Response to Minister Kevin Stewart MSP’s letter to the Local Government and Communities Committee on Third Party and Equal Right of Appeal in the Planning (Scotland) Bill
Tuesday 20 March 2018
Yesterday, the Minister for Local Government and Housing, Kevin Stewart MSP, wrote to the Local Government and Communities Committee ahead of his oral evidence on the Planning (Scotland) Bill, in relation to the issue of Third Party and Equal Right of Appeal.
In light of his letter, the Scottish Alliance for People and Places felt it was important to set out our position, as a coalition of organisations and charities working across the planning, built environment and placemaking sectors.
Our vision is for a planning system that is inclusive, respected, ambitious, holistic, and that works in the long term public interest. We believe in a system that inspires and empowers civic participation, recognises the positive force that quality economic development can play in creating a more equal society, and is built on fostering strong relationships through consensus and collaboration.
We passionately believe that creating great places can be a force for good in the lives of people and communities in Scotland. The quality of the spaces around us, in which we live, work and play, is crucial to the advancement of our physical, mental and social wellbeing.
We understand there is a frustration and mistrust in communities across in Scotland in relation to the planning system, whereby many people feel they are unable to influence decisions about their local places. All of us agree that we need to bring people and planning closer together to agree a shared vision for the places in which we live, work and play, rather than simply opposing what we do not wish to see.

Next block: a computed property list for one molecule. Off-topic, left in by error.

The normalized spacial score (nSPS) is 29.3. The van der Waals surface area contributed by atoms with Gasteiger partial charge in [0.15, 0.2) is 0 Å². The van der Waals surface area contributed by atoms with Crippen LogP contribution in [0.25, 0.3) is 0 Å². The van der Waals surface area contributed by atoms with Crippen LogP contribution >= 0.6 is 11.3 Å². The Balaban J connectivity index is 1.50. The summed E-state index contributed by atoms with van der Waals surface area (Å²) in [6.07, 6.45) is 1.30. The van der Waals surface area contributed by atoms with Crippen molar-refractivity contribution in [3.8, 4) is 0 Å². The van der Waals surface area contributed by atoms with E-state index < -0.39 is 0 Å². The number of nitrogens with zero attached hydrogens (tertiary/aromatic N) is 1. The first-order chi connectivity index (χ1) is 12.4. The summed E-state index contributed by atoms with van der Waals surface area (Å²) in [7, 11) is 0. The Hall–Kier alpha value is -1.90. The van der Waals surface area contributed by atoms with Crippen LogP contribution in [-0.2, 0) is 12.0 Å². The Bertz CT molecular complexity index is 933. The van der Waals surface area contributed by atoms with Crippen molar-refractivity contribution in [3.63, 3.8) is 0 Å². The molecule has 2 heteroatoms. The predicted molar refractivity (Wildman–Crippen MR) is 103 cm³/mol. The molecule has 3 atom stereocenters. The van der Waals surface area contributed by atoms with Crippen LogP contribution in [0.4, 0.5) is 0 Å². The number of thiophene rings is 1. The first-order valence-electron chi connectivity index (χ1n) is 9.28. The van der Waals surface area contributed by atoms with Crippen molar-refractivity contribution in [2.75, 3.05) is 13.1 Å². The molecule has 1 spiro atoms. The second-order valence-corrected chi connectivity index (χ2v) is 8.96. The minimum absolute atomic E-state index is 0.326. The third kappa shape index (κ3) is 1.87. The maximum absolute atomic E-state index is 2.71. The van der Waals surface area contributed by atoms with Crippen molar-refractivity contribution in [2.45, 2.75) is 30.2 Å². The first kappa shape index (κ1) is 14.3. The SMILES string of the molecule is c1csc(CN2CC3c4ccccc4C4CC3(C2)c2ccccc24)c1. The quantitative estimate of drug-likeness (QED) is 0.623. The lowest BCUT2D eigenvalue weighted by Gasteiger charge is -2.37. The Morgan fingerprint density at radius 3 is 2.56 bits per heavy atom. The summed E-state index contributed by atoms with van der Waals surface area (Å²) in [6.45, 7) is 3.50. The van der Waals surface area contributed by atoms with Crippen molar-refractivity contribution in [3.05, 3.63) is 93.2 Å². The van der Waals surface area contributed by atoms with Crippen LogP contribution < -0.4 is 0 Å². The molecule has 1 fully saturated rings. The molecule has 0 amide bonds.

However, as we outlined in our evidence to the Local Government and Communities Committee, our members agree with the Scottish Government’s position that changing arrangements for planning appeals is not the means by which we can best hope to achieve this outcome.
We are concerned that the introduction of this measure will create further conflict between communities and other stakeholders in our places and undermine the collective ambition for a positive, front-loaded planning system that incentivises participation at the very beginning and throughout the process. We intend to publish a more detailed paper, exploring these issues, in the near future.
Our preferred approach is for a system which fosters participation, meaningful collaboration and co-production from the very beginning of the process. We are positive and optimistic about the potential Local Place Plans, alongside changes to Local Development Plans, have for achieving this, and we strongly encourage the Scottish Government to consider what it can do to strengthen these provisions, and others, within the Bill to ensure they have the greatest possible impact and commitment.
The Scottish Alliance for People and Places